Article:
* hepatopancreas – release of energy reserves from storage (animal stops feeding)
* Ecdysis
* shedding of the old exoskeleton
* cuticle is soft – rapid uptake of water
* Metecdysis
* Mineral deposition into the new cuticle
* Endocuticle formation
* Feeding begins again
* New tissue formation follows
* Increased DNA and protein synthesis
* tissue replaces water
* Intermolt
* As skeleton and tissue growth nears completion metabolism is shifted to storage of energy reserves into the hepatopancreas

Regulation of many processes is involved
* Metabolism
* Water /mineral balance
* Molting process

Crustacean Hormones have multifunctional nature:
1. Ecdysteroids may serve:
1. During embryonic development as morphogens or promote protective membranes 2. From larval to adult life they then function as molting hormones. 3. In adults, they may act as gonadotropins.

2. Members of the CHH (Crustacean Hyperglycemic Hormone) family of neuropeptides appear to be present from embryos to adults and a single peptide can have multiple functions (acting as a molt-inhibiting hormone and as a hyperglycemic hormone). 3. MF (Methyl farnesoate) may also function as a developmental hormone in larvae and as a gonadotropin in adults.

Molt Inhibiting Hormone
* Produced in the eyestalks  * Removal of eyestalks results in initiation of the processes seen during proecdysis * epidermal cells – cells divide form new cuticle * Calcium is removed from old exoskeleton – becomes soft – able to be broken * Hepatopancreas (storage organ) – mobilizaton of reserves * Inhibiting effect on the Y-organ (endocrine gland)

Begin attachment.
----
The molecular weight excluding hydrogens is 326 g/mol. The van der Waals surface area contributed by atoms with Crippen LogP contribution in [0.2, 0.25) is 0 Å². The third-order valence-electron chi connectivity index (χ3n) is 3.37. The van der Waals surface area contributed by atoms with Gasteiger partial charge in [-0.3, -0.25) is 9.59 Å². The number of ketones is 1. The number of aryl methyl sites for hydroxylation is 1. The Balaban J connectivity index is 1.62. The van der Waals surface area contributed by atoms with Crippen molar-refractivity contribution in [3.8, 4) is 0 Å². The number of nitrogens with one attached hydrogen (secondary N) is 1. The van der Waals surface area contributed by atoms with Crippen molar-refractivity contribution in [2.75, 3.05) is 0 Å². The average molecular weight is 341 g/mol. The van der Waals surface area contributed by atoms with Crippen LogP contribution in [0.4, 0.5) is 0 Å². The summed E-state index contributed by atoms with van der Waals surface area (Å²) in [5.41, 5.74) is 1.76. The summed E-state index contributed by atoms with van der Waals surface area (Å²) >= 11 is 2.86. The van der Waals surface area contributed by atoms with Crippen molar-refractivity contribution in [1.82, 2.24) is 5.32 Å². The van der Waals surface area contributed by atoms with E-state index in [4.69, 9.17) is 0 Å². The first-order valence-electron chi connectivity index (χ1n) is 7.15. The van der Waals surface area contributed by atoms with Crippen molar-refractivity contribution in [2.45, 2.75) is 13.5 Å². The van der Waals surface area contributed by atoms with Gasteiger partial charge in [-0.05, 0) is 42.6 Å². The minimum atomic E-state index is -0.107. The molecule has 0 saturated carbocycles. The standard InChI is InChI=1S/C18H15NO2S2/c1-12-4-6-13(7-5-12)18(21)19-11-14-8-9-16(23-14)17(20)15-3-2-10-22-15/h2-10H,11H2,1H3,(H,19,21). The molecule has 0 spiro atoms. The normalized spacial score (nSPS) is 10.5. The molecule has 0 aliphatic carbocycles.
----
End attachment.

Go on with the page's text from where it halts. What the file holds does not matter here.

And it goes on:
* If you remove the Y-organ – you remove the source of the molting hormone = ecdysone. * Removal only has an effect when it is done during the intermolt period, not during proecdysis. * During proecdysis the ecdysone is already there – it has already been produced. Therefore removal will have no effect. * Implanting Y-organs will during the intermolt period will induce the processes seen during proecdysis

Mandibular Glands
* Secrete JH-like compounds – morphogens
* methyl farnesoate
* farnesoic acid
* Responsible for juvenile characteristics
* Presence results in retention of juvenile characterisitcs
* However actions are not totally clear

Methyl farnesoate (MF)
* It is related to the insect juvenile hormone.
* MF is secreted by the mandibular organ
* There is some evidence that MF may have a role in larval development by acting as a hormone that retards development (a juvenilizing factor) * In adults, MF may function in a reproductive capacity.

Juvenile Hormone